Ever since I saw parts of Adolf Eichmann’s trial back in 1961, I’ve wondered occasionally what his progeny must feel and think about him. How does one come to terms with the fact that their parent has been a participant in one of the most horrible crimes in human history? How did they feel, day after day, as the evidence against their father mounted? How did they deal with hearing the verdict pronounced by the head justice? How did they get on with their lives afterwards? Israeli film director Chanoch Ze’evi tries to put the answers on film.
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Descendants of Göring, Eichmann speak out in Israeli documentary
In ‘Hitler’s Children’, descendants of most powerful figures in Nazi regime discuss natural admiration children have toward their parents and their innate revulsion of their crimes. Director Chanoch Zeevi finds ‘fascinating similarities’ between children of the second generation of the Holocaust on both sides, the perpetrators and the victims
More than sixty years after World War II, a small group of German men and women are coming to grips with the crimes of their fathers, uncles, and grandfathers. Israeli director Chanoch Zeevi engages us with the descendants of the most powerful figures in the Nazi regime, who were left a legacy that permanently associates them with one of the greatest crimes in history.
Adolf Hitler did not have children. Joseph Goebbels and his family died in Hitler’s bunker. But what of the families of Hermann Göring, Heinrich Himmler and Adolf Eichmann, to name a few? How have their descendants dealt with the legacy left by their notorious families — those who still recall whispered conversations between their parents and, in some instances, still remember a pat on the head from the Führer himself?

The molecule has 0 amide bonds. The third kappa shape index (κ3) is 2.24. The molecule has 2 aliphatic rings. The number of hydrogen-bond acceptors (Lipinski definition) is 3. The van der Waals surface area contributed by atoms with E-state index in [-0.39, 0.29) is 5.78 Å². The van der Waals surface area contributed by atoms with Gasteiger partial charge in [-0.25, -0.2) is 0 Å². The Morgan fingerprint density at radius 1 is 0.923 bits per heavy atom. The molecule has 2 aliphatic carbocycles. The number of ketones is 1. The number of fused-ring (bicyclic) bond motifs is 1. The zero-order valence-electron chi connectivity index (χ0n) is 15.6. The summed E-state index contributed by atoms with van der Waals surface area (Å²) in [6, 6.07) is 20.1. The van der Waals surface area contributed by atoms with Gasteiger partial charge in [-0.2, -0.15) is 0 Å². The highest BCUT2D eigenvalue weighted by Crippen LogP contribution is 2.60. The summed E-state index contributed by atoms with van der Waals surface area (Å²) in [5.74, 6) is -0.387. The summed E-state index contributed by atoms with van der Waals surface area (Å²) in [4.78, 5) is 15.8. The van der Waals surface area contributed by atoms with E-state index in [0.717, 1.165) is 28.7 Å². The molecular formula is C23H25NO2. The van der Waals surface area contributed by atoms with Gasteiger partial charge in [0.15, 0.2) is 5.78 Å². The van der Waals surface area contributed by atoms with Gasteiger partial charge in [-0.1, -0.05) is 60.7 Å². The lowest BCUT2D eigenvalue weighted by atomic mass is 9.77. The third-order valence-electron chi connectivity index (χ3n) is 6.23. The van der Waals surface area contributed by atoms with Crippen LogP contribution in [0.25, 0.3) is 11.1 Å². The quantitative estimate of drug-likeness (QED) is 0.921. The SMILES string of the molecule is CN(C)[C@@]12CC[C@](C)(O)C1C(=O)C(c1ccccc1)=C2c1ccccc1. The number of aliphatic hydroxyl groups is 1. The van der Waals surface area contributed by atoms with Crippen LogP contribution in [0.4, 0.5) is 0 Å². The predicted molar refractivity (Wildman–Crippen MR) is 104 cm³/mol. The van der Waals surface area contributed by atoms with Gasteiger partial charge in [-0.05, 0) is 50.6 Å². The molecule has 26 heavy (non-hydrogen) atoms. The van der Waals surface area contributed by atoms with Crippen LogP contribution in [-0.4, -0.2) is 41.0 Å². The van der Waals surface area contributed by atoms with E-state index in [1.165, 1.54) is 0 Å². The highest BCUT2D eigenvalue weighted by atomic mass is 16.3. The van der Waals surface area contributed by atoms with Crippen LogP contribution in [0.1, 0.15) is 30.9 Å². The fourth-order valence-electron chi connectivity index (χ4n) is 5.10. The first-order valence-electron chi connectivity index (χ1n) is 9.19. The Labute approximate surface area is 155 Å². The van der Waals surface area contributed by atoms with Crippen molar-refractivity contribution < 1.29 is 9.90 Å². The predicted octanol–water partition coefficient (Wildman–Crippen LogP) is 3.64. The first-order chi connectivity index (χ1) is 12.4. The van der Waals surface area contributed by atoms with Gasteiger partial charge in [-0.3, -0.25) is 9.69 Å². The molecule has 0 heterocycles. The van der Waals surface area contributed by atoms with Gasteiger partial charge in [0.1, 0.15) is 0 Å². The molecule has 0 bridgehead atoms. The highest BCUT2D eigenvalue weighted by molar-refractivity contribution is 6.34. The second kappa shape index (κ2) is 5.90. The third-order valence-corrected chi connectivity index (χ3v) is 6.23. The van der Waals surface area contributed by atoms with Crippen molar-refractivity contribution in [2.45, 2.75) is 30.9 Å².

In his documentary film Hitler’s Children, the descendants discuss the delicate balance they have reached as they negotiate between the natural admiration that children have toward their parents and their innate revulsion of their crimes. We not only hear their stories but we witness their rapprochement, and the fact that their family names alone evoke horror.
What is it like for them to have grown up with a name that immediately raises images of murder and genocide? How have they coped with the fact that they are the murderers’ children?
Till now, they have lived quietly, trying to rebuild their lives without the constant reminders of what their ancestors did. Only now are they ready to bare the scars that their legacy has left them.
Niklas Frank, son of Hans Frank and godson of Adolf Hitler, despises his father’s past and spent much of his adult life researching and writing about him. A journalist by trade, he composed a controversial series of articles about his feelings which later became the basis of an even more controversial book, In the Shadow of the Reich, addressed directly to the man (his father) he describes as a “slime-hole of a Hitler fanatic.” Today he lectures about his infamous father to young people in the former East Germany, some of whom are falling under the influence of local neo-Nazis.
Bettina Göring, a descendent of Hermann Göring, lives in Santa Fe, New Mexico where she practices herbal medicine. Her neighbors on either side are Jewish, and because they are constantly quarreling with one another, she is often called in to use her charm and humor to reconcile them. Who would have thought sixty years ago that a Göring would use ‘charm and humor’ to resolve the differences between feuding Jewish neighbors? Both Bettina and her brother had themselves sterilized so as not to pass on the Göring name.
Katrin Himmler, the grand-niece of Heinrich Himmler, married an Israeli Jew – a child of Holocaust survivors.
These are but a few of the descendants that agreed to speak on camera in the compelling film that remains in production. Through email correspondence, Shalom Life contacted director Chanoch Zeevi to discuss his film.